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History

HOW IT STARTED

In 1915, a pair of Oberlin College (in nearby Oberlin, Ohio) graduates opened a settlement house in an area of Cleveland called “The Roaring Third,” located at the corner of East 38th Street and Central Avenue. With incredible vision, Russell and Rowena Woodham Jelliffe set out to establish a common ground where people of different races, religions, and social and economic backgrounds could come together to seek and share common ventures.

The settlement house idea was conceived out of the principles upon which our nation was founded: that the individual is not wholly determined by his environment but has the capacity to transcend it. Each person can, by his response to his environment, change the way it affects him. Everyone can discover his own, independent significance and make his personal, distinct contribution to life. The Jelliffes soon discovered that the arts provided the perfect common ground, and in 1917, plays at the new Playhouse Settle began. The early 1920s saw a large number of African Americans move into the area from the South during the Great Migration, but resisting some pressure to exclude their new neighbors, the Jelliffes, a Caucasian couple, insisted that all races were welcome.

The Playhouse Settlement quickly became a magnet for some of the best African-American artists of the day. Dancers, printmakers, actors, and writers all found a place where they could practice their crafts. The Jelliffes held high standards of excellence in the arts, not for the sake of excellence, but because they knew that pursuing excellence makes the greatest demands on the individual to fulfill the promise of his potential. The Playhouse Settlement became an active contributor to the Harlem Renaissance, and Langston Hughes roamed the Settlement’s halls constantly.

 

THE BIRTH OF KARAMU HOUSE

Reflecting the strength of the Black influence on its development, the Playhouse Settlement was officially renamed Karamu House in 1941. Karamu is a word in the Swahili language meaning “a place of joyful gathering.” It became a place where families could gather, share stories, feast, and enjoy.

Langston Hughes, remarked in 1961 that “it is a cultural shame that a great country like America, with twenty million people of color, has no primarily serious colored theatre. There isn't. Karamu is the very nearest thing to it. My feeling is not only should a Negro theatre, if we want to use that term, do plays by and about Negroes, but it should do plays slanted toward the community in which it exists. It should be in a primarily Negro community since that is the way our racial life in America is still...It should not be a theatre that should be afraid to do a Negro folk play about people who are perhaps not very well-educated because some of the intellectuals, or "intellectuals" in quotes, are ashamed of such material.”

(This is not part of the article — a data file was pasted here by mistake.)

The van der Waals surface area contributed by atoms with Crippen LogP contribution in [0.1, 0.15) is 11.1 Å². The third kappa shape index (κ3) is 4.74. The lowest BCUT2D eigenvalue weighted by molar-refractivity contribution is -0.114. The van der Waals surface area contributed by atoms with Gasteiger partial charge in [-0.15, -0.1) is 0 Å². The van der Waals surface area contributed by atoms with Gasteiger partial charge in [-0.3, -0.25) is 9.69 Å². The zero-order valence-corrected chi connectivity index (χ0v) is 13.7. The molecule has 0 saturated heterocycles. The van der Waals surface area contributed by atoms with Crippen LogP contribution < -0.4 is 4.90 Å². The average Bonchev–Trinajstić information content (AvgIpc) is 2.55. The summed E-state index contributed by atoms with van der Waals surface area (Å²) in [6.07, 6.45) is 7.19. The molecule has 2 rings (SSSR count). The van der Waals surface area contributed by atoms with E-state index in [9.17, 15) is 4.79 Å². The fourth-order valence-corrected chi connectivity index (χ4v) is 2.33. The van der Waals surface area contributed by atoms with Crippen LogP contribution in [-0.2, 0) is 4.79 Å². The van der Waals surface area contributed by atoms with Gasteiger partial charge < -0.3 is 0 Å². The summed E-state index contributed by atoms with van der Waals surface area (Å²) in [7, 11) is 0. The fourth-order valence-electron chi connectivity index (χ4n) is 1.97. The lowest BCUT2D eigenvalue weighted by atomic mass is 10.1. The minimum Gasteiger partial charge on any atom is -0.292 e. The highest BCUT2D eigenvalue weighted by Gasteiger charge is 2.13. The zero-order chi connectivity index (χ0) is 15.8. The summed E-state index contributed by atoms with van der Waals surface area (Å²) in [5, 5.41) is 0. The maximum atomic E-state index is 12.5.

Notables of Karamu House not only include playwright, Langston Hughes, but also authors Zora Neale Hurston and Lorraine Hansberry. Other Karamu House alumni that have distinguished themselves on stage and screen include: Ruby Dee, Robert Guillaume, Ron O'Neal, Bill Cobbs, Ivan Dixon, Minnie Gentry and more recently, James Pickens ("Grey's Anatomy"), Imani Hakim ("Everybody Hates Chris"), Debra Byrd (vocal coach and arranger for "American Idol" and "Canadian Idol").

 

CREATING ITS OWN RENAISSANCE

Shortly after celebrating its 100-year-anniversary, Karamu House was faced with well-publicized stories of defeat—a revoked tax-exempt status, a massive staff layoff, declining budgets and theatre attendance numbers—in the Fairfax Neighborhood of Cleveland with its own concerns for economic development. However, with the rallying support of the Cleveland community and notable funders—and under the leadership of Tony F. Sias, President + CEO—Karamu House is experiencing its own renaissance of sorts.

From the Plain Dealer’s article, “Karamu House's Big Comeback:”

“Karamu has introduced a robust summer arts program for children offered at a sliding-scale fee so that it is affordable, while theatrical performances are typically filling seven out of every 10 seats, and sometimes selling out. On top of which, the arts center at 2355 East 89th Street is hosting poetry, jazz, and comedy shows, which a survey of community residents had indicated they wanted.

Karamu House also secured a $1.8 million capital improvement grant from the state of Ohio to renovate the aging Jelliffe Theatre, 50's-style lobbies and dated restrooms, light, sound and video systems so that the theater center will be more attractive to patrons. […]

The whole Cleveland area should applaud.”